This gave me a chuckle. Military historian Andrew J. Bacevich, at The Baffler, on a certain military romance writer:
… Tom Clancy qualifies as a great writer in the same sense that Texas senator Ted Cruz qualifies as a great orator. Both satisfy a quantitative definition of eminence. Although political historians are unlikely to rank Cruz alongside Clay, Calhoun, and Webster, his recent twenty-one-hour-long denunciation of Obamacare, delivered before a near-empty Senate chamber, demonstrated a capacity for narcissistic logorrhea rare even by Washington standards.
So too with Clancy. Up in the literary Great Beyond, Faulkner and Hemingway won’t be inviting him for drinks. Yet, as with Ted Cruz, once Clancy got going there was no shutting him up. Following a slow start, the works of fiction and nonfiction that he wrote, cowrote, or attached his moniker to numbered in the dozens…
Clancy’s own career took off when President Reagan plugged Red October as “my kind of yarn.” As well he might: Clancy shared Reagan’s worldview. His stories translated that worldview into something that seemed “real” and might actually become real if you believed hard enough. Reagan was famous for transforming the imagined into the actual; despite never having left Hollywood during World War II, he knew, for example, that he had personally witnessed the liberation of Nazi death camps. Similarly, Clancy, who never served in the military, imagined a world of selfless patriots performing feats of derring-do to overcome evil—a world that large numbers of Americans were certain had once existed. More to the point, it was a world they desperately wanted to restore. Clancy, like Reagan, made that restoration seem eminently possible….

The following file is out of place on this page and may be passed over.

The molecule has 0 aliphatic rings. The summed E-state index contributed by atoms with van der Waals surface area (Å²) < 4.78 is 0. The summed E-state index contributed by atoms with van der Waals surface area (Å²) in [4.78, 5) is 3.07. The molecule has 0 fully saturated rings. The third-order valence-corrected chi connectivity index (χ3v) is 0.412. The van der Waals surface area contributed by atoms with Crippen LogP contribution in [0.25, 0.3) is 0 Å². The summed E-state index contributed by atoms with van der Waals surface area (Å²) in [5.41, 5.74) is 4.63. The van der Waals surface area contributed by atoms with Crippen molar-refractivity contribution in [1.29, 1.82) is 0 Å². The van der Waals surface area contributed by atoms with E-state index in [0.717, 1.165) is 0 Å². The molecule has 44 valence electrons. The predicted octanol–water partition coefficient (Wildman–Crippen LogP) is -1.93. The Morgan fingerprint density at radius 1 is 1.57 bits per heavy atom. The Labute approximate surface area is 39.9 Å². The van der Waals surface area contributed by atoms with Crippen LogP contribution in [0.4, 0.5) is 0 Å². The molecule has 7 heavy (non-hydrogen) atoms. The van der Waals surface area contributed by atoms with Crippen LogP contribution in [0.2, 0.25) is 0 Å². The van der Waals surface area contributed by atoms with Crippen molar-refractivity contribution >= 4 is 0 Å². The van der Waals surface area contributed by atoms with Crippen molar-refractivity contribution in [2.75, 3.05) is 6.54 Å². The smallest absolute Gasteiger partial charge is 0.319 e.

Click over and read the whole thing, and enjoy the Victor Juhasz illo.
Apart from that, Mrs. Lincoln, what’s on the agenda for the evening?